NAB's Kaplan: Auctions Not Needed to Solve Spectrum Demand Problem
Argues that marketplace has moved to handle 'surprise' demand of data from smartphones
By John Eggerton -- Broadcasting & Cable, 12/3/2012 4:36:53 PM
That came in a webcast presented by analyst PwC on "Unleashing TV Spectrum: A New Wave of Opportunity for Broadcasters and Wireless Companies," which looked at the implications of the upcoming incentive auctions.
Asked if he thought there was actually spectrum scarcity and what the impact on long-term spectrum demands of the FCC's incentive auctions would be, Kaplan said there was no question that the demand for data had gone up dramatically over the past several years, citing the iPhone, for one. He said that demand came as something of a surprise, but that the market was quick to react and that, while the auction was a great market mechanism to find out whether spectrum is going to be more valuable in the hands of broadcasters or wireless carriers, "the nice thing about this auction is that you actually don't need it to solve the problem."
Christopher Guttman-McCabe, VP of regulatory Affairs at CTIA: The Wireless Association, said he looked at the same transactions and sees them as an argument for why the broadcast spectrum is needed because of the iPhone, and tablets and mobile education or health or transportation. "I look at the six of seven largest carriers who have done spectrum transactions in the last year and that is a perfect illustration of why you need to get spectrum to market. There is a finite number of these transactions before the supply runs out and we are working from a fixed supply right now in the United States."
Kaplan pointed to recent transactions that he said were the market's way of reacting and resolving that "surprise" data demand. Those included the Verizon/SpectrumCo deal, T-Mobile getting spectrum from Verizon and AT&T and now merging with MetroPCS, and Sprint's majority stake in Clearwire. "The market has reacted quite well to figure it out." He also pointed out that there were a number of other pieces to the spectrum puzzle, including the FCC's opening of AWS4 spectrum and looking at federal spectrum. He conceded it was an "all of the above approach of which auctions were one element. But we're not in the rush we originally thought three years ago."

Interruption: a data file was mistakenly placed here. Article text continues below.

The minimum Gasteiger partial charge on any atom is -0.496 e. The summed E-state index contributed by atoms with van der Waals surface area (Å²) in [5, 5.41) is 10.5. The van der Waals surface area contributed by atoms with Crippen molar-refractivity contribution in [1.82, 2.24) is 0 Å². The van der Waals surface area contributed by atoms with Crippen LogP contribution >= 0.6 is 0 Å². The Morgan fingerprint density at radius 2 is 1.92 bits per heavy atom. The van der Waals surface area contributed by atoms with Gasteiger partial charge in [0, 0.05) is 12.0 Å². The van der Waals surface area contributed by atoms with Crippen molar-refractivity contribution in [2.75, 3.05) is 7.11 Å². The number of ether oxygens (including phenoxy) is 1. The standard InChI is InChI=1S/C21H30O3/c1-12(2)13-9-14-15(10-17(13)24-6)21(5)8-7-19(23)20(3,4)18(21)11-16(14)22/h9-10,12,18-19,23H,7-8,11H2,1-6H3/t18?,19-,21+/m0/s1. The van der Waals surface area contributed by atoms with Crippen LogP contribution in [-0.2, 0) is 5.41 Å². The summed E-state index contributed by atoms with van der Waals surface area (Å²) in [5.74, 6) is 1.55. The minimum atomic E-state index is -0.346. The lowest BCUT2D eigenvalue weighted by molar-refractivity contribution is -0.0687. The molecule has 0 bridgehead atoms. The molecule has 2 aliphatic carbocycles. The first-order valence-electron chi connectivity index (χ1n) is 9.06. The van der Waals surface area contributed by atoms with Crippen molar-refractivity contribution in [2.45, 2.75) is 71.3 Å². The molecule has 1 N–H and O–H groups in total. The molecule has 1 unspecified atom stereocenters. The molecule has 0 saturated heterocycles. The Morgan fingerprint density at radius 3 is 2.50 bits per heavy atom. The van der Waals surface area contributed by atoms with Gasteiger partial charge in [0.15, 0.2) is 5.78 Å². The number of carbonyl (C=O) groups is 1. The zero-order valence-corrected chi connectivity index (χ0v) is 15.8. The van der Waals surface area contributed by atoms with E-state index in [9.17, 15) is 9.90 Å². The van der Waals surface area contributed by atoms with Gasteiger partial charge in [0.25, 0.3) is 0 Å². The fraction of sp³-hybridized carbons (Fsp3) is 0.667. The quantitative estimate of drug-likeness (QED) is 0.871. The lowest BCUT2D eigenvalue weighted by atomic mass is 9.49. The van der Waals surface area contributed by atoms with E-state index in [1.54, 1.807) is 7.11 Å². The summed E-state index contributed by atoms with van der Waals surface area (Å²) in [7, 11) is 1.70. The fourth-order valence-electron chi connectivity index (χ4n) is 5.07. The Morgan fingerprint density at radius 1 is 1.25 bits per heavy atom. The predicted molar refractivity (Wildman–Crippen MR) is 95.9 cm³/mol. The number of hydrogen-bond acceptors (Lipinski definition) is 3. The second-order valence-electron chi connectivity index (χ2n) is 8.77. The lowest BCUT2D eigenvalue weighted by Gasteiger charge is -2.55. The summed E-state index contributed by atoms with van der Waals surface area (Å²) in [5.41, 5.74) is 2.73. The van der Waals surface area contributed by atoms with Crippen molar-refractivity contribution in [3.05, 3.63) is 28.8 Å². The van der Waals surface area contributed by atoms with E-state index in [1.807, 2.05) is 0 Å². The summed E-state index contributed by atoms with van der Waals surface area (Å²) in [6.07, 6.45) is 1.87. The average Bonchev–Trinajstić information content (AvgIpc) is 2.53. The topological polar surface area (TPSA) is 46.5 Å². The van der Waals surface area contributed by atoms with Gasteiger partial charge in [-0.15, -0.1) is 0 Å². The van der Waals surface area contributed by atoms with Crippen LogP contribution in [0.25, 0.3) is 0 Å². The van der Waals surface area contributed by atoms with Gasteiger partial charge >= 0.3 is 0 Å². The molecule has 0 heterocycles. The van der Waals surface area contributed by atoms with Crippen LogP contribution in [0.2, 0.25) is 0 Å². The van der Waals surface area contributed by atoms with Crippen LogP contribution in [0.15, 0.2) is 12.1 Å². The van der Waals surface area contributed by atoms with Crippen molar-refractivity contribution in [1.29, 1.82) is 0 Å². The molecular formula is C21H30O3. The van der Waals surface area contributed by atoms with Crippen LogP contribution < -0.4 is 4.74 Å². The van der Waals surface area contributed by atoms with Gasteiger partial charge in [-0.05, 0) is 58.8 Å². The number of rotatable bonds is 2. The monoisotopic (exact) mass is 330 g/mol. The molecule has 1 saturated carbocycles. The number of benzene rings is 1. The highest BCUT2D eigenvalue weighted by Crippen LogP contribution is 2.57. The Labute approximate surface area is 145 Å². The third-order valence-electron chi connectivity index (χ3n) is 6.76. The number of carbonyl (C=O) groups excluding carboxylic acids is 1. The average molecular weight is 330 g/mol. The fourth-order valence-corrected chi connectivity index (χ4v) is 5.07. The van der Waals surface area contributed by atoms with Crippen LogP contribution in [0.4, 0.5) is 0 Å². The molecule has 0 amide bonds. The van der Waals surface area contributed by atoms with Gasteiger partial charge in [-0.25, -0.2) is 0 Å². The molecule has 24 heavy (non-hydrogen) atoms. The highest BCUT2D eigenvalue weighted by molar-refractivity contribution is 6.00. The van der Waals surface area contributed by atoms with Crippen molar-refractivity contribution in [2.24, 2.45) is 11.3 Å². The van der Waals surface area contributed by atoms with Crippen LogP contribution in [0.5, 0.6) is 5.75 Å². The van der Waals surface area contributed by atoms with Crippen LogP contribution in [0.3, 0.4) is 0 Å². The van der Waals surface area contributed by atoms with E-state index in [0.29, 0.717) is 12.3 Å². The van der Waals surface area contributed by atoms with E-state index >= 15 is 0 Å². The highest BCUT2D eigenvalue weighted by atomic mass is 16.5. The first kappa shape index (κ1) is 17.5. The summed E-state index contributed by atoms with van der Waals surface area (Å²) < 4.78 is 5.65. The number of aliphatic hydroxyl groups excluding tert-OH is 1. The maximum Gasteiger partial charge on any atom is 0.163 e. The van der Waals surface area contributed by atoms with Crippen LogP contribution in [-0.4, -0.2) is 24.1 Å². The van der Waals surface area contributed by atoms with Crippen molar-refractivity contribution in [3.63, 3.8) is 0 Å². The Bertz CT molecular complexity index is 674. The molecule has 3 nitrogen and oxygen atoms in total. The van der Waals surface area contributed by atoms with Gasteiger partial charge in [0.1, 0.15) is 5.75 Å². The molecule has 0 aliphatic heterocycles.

It was one of Kaplan's first public forums in his new role -- he is a former top FCC staffer, wireless bureau chief and advisor to FCC chair Julius Genachowski -- though he has been up on Capitol Hill to brief staffers, including on the impact of the auctions on minority broadcasters.
Also on the Webcast were Bill Lake, chief of the FCC's Media Bureau; Rebecca Hanson, senior advisor on spectrum at the commission; Kaplan, executive VP, strategic planning, at the National Association of Broadcasters; Guttman-McCabe; Jeff Mucci, CEO and editorial director, RCR Wireless; Daniel Hays and Gordon Castle of PWC.
Asked how the FCC will prevent adjacent-channel interference after the FCC repacks stations that remain after the auction, Kaplan suggested it would be a complicated and difficult challenge.
He pointed out that the first DTV transition happened over many years and one thing complicating this latest move is the statutory requirement -- which he thinks is good -- of bidders not having to reveal their identifies (in case they lose nobody wants to signal they were contemplating selling). The problem is that in the DTV transition the FCC distributed maps to everyone saying "here is your new coverage area, is this right? In the DTV transition there were two rounds of that. Here you aren't going to get that. And the way the FCC is looking at the auction in a compressed timeline, again for reasonable reasons, it is going to be a very hard problem to solve."
He said working out issues as far in advance as possible would be best, for both broadcasters and wireless companies.
Kaplan said it was anyone's guess which broadcasters would participate in the auction, but that "broadcasters did not go to Congress or the FCC because they wanted to sell," and that most broadcasters would remain in the business after the FCC was done.
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